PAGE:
November 3, 2014
Interview: Rebecca Swanson Interviews Jean Baker Pearce with input from daughter Judy
Rebecca: My name is Rebecca Swanson and this is Jean Baker Pearce and we’re here on November 3, 2014 at Hillary House in Aurora. Jean has volunteered to share some of her stories in Aurora. How long have you lived in Aurora?
Jean: Well we came to Aurora just after Hurricane Hazel in 195- end of 1954, beginning of ’55 and in fact some of the little bridges around town that you see even here now were washed out at that point, and you hear about, other things about Hurricane Hazel but it was quite an effect on this town the little, on the small streams. But that’s when we came, ’55.
Rebecca: Can you tell me about the United Church Choir?
Jean: Ah, yes. We moved in on the Thursday from Willowdale, and somebody had told the United Church Organist, Mr. Harris, that I was a singer and he was up there Thursday afternoon and he had me a choir practice Thursday night, so I didn’t have, I couldn’t wait long they had me in the church choir that Sunday. So, and I was there for, until Mr. Harris left and retired, I sang in the United Church Choir.
Rebecca: Do you have a favourite memory of choir?
Rebecca: Do you have a favourite memory of being in choir?
Jean: Oh I don’t know about favourite memory, I just enjoyed the singing. We used to do some very nice, I thought they were nice things and Christmas Cantata, and all sorts of, I can’t give you a specific thing of it, but it was just an interesting thing; and it was nice for a town like this to have a choir like that.
Rebecca: Can you tell me about the Aurora Banner?
Jean: Tell you about the Aurora Banner, well I, I’d been working at the Barrie Examiner as a teenager when I lived in, grew up in Barrie and when I came here the fellow from Barrie knew the people here and they had a, they got me, when they needed somebody in the office they got me in to the Aurora Banner doing the office work. I did that for several years and, but when the ownership changed I still kept doing it, and, the, I’ve forgotten which year I became publisher, 1979, ’80, somewhere in there and I stayed there till, till I retired in the late 70s. I’ve forgotten when, exactly what dates they were but.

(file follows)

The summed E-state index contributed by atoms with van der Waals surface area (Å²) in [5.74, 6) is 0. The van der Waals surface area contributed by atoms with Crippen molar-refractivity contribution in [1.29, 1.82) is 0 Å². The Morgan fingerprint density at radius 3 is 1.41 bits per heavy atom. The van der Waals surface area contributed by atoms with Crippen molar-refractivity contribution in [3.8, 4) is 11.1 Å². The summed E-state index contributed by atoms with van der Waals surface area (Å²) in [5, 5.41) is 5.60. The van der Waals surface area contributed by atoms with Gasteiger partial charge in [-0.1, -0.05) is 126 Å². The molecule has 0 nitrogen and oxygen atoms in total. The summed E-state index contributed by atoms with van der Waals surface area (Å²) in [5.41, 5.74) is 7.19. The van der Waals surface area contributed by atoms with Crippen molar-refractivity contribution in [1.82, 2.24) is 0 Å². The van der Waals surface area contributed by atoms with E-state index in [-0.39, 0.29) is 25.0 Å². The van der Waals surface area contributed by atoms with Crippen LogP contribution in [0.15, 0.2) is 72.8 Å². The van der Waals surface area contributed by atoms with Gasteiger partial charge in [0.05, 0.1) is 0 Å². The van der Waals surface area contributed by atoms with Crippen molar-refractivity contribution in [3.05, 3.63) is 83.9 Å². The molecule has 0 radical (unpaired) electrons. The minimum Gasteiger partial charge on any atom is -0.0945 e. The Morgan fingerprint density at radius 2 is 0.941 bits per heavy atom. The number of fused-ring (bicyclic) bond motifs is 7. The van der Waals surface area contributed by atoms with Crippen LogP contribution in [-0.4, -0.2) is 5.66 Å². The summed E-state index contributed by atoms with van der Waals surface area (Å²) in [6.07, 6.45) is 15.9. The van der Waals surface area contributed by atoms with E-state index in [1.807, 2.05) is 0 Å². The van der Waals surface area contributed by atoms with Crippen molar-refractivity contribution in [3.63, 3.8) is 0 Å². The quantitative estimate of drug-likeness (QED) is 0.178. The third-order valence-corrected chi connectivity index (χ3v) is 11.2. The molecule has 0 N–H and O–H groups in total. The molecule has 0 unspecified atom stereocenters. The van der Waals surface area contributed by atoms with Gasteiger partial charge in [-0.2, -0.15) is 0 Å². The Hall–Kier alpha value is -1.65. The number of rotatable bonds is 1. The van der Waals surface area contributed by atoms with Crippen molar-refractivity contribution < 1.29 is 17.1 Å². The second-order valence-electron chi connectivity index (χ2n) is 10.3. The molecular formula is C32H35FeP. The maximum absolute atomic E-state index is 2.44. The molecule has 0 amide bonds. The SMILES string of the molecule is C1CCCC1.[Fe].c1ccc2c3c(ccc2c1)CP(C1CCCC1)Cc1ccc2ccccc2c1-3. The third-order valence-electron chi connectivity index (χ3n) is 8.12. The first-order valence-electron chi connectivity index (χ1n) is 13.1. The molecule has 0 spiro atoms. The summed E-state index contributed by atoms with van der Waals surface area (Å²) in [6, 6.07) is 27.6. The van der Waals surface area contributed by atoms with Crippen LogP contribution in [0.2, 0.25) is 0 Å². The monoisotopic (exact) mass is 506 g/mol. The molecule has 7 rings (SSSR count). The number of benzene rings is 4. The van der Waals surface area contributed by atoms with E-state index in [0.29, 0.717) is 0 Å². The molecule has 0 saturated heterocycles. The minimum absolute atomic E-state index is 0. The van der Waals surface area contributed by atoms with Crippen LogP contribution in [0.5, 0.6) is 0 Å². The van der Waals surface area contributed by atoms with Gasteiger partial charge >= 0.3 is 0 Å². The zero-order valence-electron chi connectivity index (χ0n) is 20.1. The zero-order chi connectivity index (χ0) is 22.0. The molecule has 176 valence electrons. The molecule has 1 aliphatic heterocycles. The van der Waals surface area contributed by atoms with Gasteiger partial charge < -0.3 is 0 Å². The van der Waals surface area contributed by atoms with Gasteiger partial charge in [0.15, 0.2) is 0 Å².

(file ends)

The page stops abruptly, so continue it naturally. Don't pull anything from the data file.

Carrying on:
Rebecca: Can you tell me about raising your family in Aurora?
Jean: Well Judy’s talked about one episode when we lived on Temperance Street, then it was sort of a fun street to live on and George Street School, we came the year, the year we came here, Janet, our older daughter was in the first class in George Street School. It was just brand new, and they had classes at Wells Street for a month or two until the school was finished and then they moved over to George Street school and what, raising a family in Aurora? Was just like a, a nice little town.
Rebecca: Did your kids do any sports or clubs?
Jean: Many which?
Rebecca: Your kids, did they do any sports or were they in clubs?
Jean: Well they, well Judy was in the swim class, she’d be able to tell you about that, she swimming, Janet didn’t and I don’t think Cathy did. They were more into other activities than sport, they were. Judy was sports minded. You were in the swim class, the swim group, what else?
Jean: Who? Baseball.
Judy: I played baseball.
Jean: You played softball too.